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I can't believe I went that slow

Monday, October 17, 2011

My marathon yesterday was crazy slow - closer to 6 hours than 5 hours. But, I was on pace for a 5 hour marathon at the half. Once I got past mile 14, my body just quit. I couldn't do it any more. My first half was 11:25 pace, and my second was about 14:30 pace. It was crazy.

But, I'm not upset. I finished it and that's what I set out to do.

I had a doctor last year who told me that I had to figure out for myself what my running "maximum mileage" was. Yesterday, it was CLEARLY 13.1. I should have turned left instead of going straight....

So, no more full marathons for me - just half marathons, 10k's and 5k's!

I guess I should probably clarify, because judging by what I've read, people think this was my first marathon. It was actually #5, after a long string of injuries. But, I'm not upset about how I did - that race entry has been hanging over my head since 2009. I had to finish it. I have other things to do right now, and since I'm slow, 20 milers take me 4+ hours (they used to only take 3 hours but not any more). Maybe in 5 years or so I will try again. But I know I can't lose weight, and work on speed if I am always training for 26.2.
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  • SEEHOLZ
    First off all, proud of you for finishing! You and I are in the same boat regarding marathons- my body says no, so I figure I better listen-LOL I hope to be 100% someday, so I can take on that 26.2, but for now, I am grateful to just run and its been a fun year running wise. It's crazy too, because the highlight of my running was the Akron half- I only ran 2 halfs all year- I was slow, but it was fabulous!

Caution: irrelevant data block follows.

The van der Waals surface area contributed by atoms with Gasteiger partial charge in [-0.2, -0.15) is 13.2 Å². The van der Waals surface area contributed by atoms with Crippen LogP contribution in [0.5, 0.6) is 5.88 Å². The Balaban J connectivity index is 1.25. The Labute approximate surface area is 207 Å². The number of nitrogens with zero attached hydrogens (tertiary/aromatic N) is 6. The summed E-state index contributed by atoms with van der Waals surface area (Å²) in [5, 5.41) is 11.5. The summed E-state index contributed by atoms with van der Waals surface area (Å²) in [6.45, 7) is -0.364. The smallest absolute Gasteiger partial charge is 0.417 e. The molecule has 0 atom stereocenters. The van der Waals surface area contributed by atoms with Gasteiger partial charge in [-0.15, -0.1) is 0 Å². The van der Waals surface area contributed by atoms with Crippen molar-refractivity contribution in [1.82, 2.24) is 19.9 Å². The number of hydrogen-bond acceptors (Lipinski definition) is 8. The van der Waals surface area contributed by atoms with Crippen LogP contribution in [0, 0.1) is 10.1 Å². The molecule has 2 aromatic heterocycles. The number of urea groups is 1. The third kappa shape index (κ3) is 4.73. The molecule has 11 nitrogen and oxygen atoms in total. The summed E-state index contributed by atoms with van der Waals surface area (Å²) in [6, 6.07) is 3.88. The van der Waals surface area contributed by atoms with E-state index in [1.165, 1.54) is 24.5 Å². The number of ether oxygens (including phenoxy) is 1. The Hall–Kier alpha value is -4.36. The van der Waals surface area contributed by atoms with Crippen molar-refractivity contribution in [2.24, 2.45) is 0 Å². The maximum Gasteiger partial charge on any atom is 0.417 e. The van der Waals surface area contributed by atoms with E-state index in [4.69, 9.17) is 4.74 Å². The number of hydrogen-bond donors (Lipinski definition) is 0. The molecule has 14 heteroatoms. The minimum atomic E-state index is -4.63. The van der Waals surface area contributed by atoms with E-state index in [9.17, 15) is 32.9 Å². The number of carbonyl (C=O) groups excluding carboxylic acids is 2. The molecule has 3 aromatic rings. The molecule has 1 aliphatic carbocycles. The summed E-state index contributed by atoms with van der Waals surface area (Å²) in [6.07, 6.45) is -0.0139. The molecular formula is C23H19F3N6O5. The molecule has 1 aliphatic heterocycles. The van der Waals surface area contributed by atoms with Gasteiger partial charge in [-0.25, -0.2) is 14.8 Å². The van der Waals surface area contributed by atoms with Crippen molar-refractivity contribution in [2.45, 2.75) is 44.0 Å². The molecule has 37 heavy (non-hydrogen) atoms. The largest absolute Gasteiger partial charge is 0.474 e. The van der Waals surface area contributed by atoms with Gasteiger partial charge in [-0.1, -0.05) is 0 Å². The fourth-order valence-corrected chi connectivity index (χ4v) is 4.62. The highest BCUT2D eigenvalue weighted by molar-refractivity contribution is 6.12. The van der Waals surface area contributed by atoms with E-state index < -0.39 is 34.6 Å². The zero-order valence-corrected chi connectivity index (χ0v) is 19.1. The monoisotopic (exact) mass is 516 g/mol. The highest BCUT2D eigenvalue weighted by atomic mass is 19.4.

3517 days ago
  • YIBYAB
    Though my planned/actual pacing goals were different from yours, my 1st Marathon Experience was similar. I was very disappointed by the results and, at first, couldn't figure out what went wrong. I did console myself in knowing that just completing the distance was an accomplishment in itself; and it definitely is. So there's no diminishing that.

    But I did analyze (and over analyze) the race and my training leading up to it, trying to solve the puzzle as to what happened. My problems really started to hit at Mile 16, when I began to feel muscle spasms in my legs, which was something I'd never experienced in all my training. By Mile 22, I was completely locking up. I finished, but those final 10 miles were grueling and something I didn't want to ever repeat.

    It only took me a couple of days, though, to decide that the way I wouldn't repeat it was not by never planning to run another marathon. Instead, I set out to solve the puzzle and see if I could correct whatever had gone wrong and complete the distance without the misery.

    You may not choose to do that, and I wouldn't blame you. Tackling marathon distance isn't for everyone, and it's not something you have to do to be fit. In fact, all that running can sometimes work contrary to fitness, what with the impact to joints and required calorie-loading needed to fuel the effort.

    But for me, I deduced that I simply didn't train correctly for the race I wound up trying to run. (Or, similarly, I didn't run the race correctly given how I had trained.) Contrary to what I was thinking shortly after the race, there was nothing mysterious about what had happened. I had made the same mistake hundreds of thousands of rookie marathoners make, regardless of their swiftness. I went too fast over the early part of the race. Other things (insufficient water, not downing carbs/GUs earlier, hotter day than expected) contributed, but the bottom line was that I was too fast too early.